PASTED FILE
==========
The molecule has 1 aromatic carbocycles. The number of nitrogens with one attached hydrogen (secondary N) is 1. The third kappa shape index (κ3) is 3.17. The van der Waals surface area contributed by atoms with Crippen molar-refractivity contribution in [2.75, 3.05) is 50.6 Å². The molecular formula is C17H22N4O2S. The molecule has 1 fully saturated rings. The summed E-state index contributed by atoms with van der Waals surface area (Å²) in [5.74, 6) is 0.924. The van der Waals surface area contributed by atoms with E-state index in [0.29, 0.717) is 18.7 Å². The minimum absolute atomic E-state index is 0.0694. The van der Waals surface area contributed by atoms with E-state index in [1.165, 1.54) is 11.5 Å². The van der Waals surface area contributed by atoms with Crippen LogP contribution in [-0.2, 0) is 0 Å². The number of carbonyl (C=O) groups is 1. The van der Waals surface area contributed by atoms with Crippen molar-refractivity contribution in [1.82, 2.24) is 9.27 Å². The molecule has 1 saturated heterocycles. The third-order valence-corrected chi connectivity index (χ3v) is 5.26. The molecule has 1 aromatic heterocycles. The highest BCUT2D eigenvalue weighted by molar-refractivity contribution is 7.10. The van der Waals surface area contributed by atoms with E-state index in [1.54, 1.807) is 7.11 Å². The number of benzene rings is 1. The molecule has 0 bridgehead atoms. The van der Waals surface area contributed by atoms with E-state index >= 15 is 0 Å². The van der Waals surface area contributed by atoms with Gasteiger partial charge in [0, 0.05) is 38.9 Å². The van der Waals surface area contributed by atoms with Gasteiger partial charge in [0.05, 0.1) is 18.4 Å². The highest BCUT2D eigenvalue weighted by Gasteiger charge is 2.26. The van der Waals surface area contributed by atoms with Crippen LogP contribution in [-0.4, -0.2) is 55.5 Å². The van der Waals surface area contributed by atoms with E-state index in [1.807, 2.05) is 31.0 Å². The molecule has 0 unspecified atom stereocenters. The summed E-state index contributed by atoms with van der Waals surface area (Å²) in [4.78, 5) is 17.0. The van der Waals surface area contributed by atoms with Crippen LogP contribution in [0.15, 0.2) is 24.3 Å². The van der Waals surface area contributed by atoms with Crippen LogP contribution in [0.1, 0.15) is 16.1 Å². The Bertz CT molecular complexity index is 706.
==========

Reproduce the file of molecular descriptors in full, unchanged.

The molecule has 1 aromatic carbocycles. The number of nitrogens with one attached hydrogen (secondary N) is 1. The third kappa shape index (κ3) is 3.17. The van der Waals surface area contributed by atoms with Crippen molar-refractivity contribution in [2.75, 3.05) is 50.6 Å². The molecular formula is C17H22N4O2S. The molecule has 1 fully saturated rings. The summed E-state index contributed by atoms with van der Waals surface area (Å²) in [5.74, 6) is 0.924. The van der Waals surface area contributed by atoms with E-state index in [0.29, 0.717) is 18.7 Å². The minimum absolute atomic E-state index is 0.0694. The van der Waals surface area contributed by atoms with E-state index in [1.165, 1.54) is 11.5 Å². The van der Waals surface area contributed by atoms with Crippen LogP contribution in [-0.2, 0) is 0 Å². The number of carbonyl (C=O) groups is 1. The van der Waals surface area contributed by atoms with Crippen molar-refractivity contribution in [1.82, 2.24) is 9.27 Å². The molecule has 1 saturated heterocycles. The third-order valence-corrected chi connectivity index (χ3v) is 5.26. The molecule has 1 aromatic heterocycles. The highest BCUT2D eigenvalue weighted by molar-refractivity contribution is 7.10. The van der Waals surface area contributed by atoms with E-state index in [1.54, 1.807) is 7.11 Å². The number of benzene rings is 1. The molecule has 0 bridgehead atoms. The van der Waals surface area contributed by atoms with E-state index >= 15 is 0 Å². The van der Waals surface area contributed by atoms with Gasteiger partial charge in [0, 0.05) is 38.9 Å². The van der Waals surface area contributed by atoms with Gasteiger partial charge in [0.05, 0.1) is 18.4 Å². The highest BCUT2D eigenvalue weighted by Gasteiger charge is 2.26. The van der Waals surface area contributed by atoms with Crippen LogP contribution in [-0.4, -0.2) is 55.5 Å². The van der Waals surface area contributed by atoms with E-state index in [1.807, 2.05) is 31.0 Å². The molecule has 0 unspecified atom stereocenters. The summed E-state index contributed by atoms with van der Waals surface area (Å²) in [4.78, 5) is 17.0. The van der Waals surface area contributed by atoms with Crippen LogP contribution in [0.15, 0.2) is 24.3 Å². The van der Waals surface area contributed by atoms with Crippen LogP contribution in [0.1, 0.15) is 16.1 Å². The Bertz CT molecular complexity index is 706.